Academic journal article Academy of Educational Leadership Journal

The Art and Science of Fostering Engaged Learning

Academic journal article Academy of Educational Leadership Journal

The Art and Science of Fostering Engaged Learning

Article excerpt


Academic engagement is a meta-construct which integrates theories of learning and motivation into a useful model that extends our thinking about ways in which teaching and learning may be enhanced. Engagement has been recognized as a crucial issue in learning and academic success at the university level (National Survey of Student Engagement, 2006; Carnegie Curricular Engagement Classification, 2006), at the program level (AACSB International Standards 13 & 14, 2006), as well as at the individual student level (Pintrich & Schrauben, 1992). This concept is important because empirical evidence suggests engagement is related to critical thinking, persistence, grades (Carini, et al., 2006; Kuh et al., 2007), dropout rates (Ekstrom, et al.,1986), as well as binge drinking and drug abuse (Magna Publications, 2005). Representing a possible antidote for passive, disaffected students who rely on short-term surface learning strategies, display little personal initiative, and who lack enthusiasm for learning, engagement is thought to be responsive to environmental changes (Finn & Rock, 1997). Academically engaged students are characterized by positive conduct, class participation, involvement in the learning task, high effort and persistence, positive attitudes, and selfregulation of their learning. Thus, understanding how students think, feel, and behave in response to curricular interventions could provide guiding principles for creating engaging learning environments and developing more effective pedagogies.

This article reviews the definition and measurement of academic engagement and examines environmental antecedents that foster or discourage each of the dimensions of engagement. First, we present a literature review of academic engagement, in addition to an overview of the academic learning environment utilizing self-determination theory and Karasek's (1979) demand/control/support model of job context. Next, we explore the empirical relationships between environmental effects, engagement, and academic achievement by presenting a study utilizing secondary data collected at the university level. These findings lead to recommendations for developing learning environments and pedagogies designed to foster increased levels of engagement.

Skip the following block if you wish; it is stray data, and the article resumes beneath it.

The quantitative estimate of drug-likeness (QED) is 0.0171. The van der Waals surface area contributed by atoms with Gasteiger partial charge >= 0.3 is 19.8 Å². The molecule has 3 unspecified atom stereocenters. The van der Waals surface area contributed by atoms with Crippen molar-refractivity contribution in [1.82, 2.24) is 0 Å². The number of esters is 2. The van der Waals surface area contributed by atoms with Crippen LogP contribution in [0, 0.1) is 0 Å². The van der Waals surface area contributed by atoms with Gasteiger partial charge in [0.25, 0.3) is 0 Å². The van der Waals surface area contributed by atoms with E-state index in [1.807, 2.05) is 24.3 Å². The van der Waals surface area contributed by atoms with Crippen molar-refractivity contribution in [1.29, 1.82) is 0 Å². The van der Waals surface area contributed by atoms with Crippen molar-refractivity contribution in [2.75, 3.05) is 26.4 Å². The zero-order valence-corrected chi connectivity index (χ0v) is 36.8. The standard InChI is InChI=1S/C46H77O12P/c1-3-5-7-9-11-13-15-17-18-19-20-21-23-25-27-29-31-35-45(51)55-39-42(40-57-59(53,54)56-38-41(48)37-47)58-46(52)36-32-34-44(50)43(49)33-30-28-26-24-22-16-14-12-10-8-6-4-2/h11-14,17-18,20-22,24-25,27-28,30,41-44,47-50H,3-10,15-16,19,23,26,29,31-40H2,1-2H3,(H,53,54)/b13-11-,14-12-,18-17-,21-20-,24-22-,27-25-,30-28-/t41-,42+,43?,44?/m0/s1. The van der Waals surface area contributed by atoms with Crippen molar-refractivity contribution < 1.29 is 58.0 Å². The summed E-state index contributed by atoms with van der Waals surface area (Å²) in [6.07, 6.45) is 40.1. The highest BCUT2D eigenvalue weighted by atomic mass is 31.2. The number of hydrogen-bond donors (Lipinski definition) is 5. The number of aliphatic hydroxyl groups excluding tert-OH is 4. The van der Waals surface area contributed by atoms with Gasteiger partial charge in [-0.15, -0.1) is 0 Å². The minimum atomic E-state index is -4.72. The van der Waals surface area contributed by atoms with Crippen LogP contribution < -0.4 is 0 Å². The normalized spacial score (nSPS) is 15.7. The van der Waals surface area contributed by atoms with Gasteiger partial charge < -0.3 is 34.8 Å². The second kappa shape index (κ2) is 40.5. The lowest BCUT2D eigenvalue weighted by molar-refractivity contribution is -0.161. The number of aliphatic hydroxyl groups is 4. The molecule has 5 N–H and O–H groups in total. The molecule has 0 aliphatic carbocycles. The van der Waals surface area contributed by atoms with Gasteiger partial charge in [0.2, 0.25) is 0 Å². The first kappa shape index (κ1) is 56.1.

At the broadest level of academic engagement towards school, or education in general, both curricular and extra-curricular objects should be included and measured. However, when focusing on the classroom or on teaching interventions, specifying the relevant curricular object(s) of engagement is necessary for a clearer understanding of the primary effects on engagement and subsequently on learning. Therefore, curricular engagement refers to engagement towards targets or objects related to teaching and learning pedagogies; whereas, extra-curricular engagement refers to targets of engagement normally outside the classroom, such as student clubs, athletics, musical events, etc. The role extra-curricular engagement might play in the development of students' professional business capabilities is yet to be fully understood; however, findings reported by Peltier et al. (1995 & 2008) suggest significant opportunity for professional skill development. The focus of the secondary data analysis in this investigation is on the classroom aspect or curricular engagement as depicted in Figure 1, and therefore, we do not elaborate on extra-curricular engagement in this article.

Curricular engagement in school refers to the intensity and emotional quality of students' involvement in initiating and carrying out learning activities (Skinner, 1991). This definition incorporates two distinct perspectives recognizing both the affective or emotional component of engagement as well as the behavioral aspect of engagement. Affective engagement refers to students' emotional reactions towards the learning task, the content, and/or the learning context (Skinner & Belmont, 1993) as well as identification with school (Voelkl, 1997) and the liking or disliking of school (Epstein & McPartland, 1976). …

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